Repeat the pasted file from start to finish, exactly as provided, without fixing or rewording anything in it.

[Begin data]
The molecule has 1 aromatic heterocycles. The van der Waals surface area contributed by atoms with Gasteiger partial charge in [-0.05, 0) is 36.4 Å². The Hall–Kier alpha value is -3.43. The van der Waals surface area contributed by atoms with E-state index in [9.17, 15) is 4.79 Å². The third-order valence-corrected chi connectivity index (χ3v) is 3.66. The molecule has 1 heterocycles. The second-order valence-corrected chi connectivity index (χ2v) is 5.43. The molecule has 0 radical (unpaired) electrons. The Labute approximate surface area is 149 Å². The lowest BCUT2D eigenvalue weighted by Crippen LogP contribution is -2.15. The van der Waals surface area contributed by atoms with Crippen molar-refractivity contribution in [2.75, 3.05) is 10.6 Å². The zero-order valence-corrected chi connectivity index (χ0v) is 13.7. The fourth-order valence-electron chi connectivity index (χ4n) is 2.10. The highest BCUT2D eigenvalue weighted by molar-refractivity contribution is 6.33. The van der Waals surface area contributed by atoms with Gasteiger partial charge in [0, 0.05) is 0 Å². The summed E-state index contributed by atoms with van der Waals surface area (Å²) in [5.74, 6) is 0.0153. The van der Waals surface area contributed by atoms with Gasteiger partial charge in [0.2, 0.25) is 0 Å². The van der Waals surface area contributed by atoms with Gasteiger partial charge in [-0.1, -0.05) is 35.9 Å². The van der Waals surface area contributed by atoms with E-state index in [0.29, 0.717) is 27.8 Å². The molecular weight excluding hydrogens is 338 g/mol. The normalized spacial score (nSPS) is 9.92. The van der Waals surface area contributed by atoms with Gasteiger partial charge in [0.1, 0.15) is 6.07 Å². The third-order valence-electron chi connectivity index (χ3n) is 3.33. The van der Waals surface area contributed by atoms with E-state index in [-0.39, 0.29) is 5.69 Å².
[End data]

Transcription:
The molecule has 1 aromatic heterocycles. The van der Waals surface area contributed by atoms with Gasteiger partial charge in [-0.05, 0) is 36.4 Å². The Hall–Kier alpha value is -3.43. The van der Waals surface area contributed by atoms with E-state index in [9.17, 15) is 4.79 Å². The third-order valence-corrected chi connectivity index (χ3v) is 3.66. The molecule has 1 heterocycles. The second-order valence-corrected chi connectivity index (χ2v) is 5.43. The molecule has 0 radical (unpaired) electrons. The Labute approximate surface area is 149 Å². The lowest BCUT2D eigenvalue weighted by Crippen LogP contribution is -2.15. The van der Waals surface area contributed by atoms with Crippen molar-refractivity contribution in [2.75, 3.05) is 10.6 Å². The zero-order valence-corrected chi connectivity index (χ0v) is 13.7. The fourth-order valence-electron chi connectivity index (χ4n) is 2.10. The highest BCUT2D eigenvalue weighted by molar-refractivity contribution is 6.33. The van der Waals surface area contributed by atoms with Gasteiger partial charge in [0, 0.05) is 0 Å². The summed E-state index contributed by atoms with van der Waals surface area (Å²) in [5.74, 6) is 0.0153. The van der Waals surface area contributed by atoms with Gasteiger partial charge in [0.2, 0.25) is 0 Å². The van der Waals surface area contributed by atoms with Gasteiger partial charge in [-0.1, -0.05) is 35.9 Å². The van der Waals surface area contributed by atoms with E-state index in [0.29, 0.717) is 27.8 Å². The molecular weight excluding hydrogens is 338 g/mol. The normalized spacial score (nSPS) is 9.92. The van der Waals surface area contributed by atoms with Gasteiger partial charge in [0.1, 0.15) is 6.07 Å². The third-order valence-electron chi connectivity index (χ3n) is 3.33. The van der Waals surface area contributed by atoms with E-state index in [-0.39, 0.29) is 5.69 Å².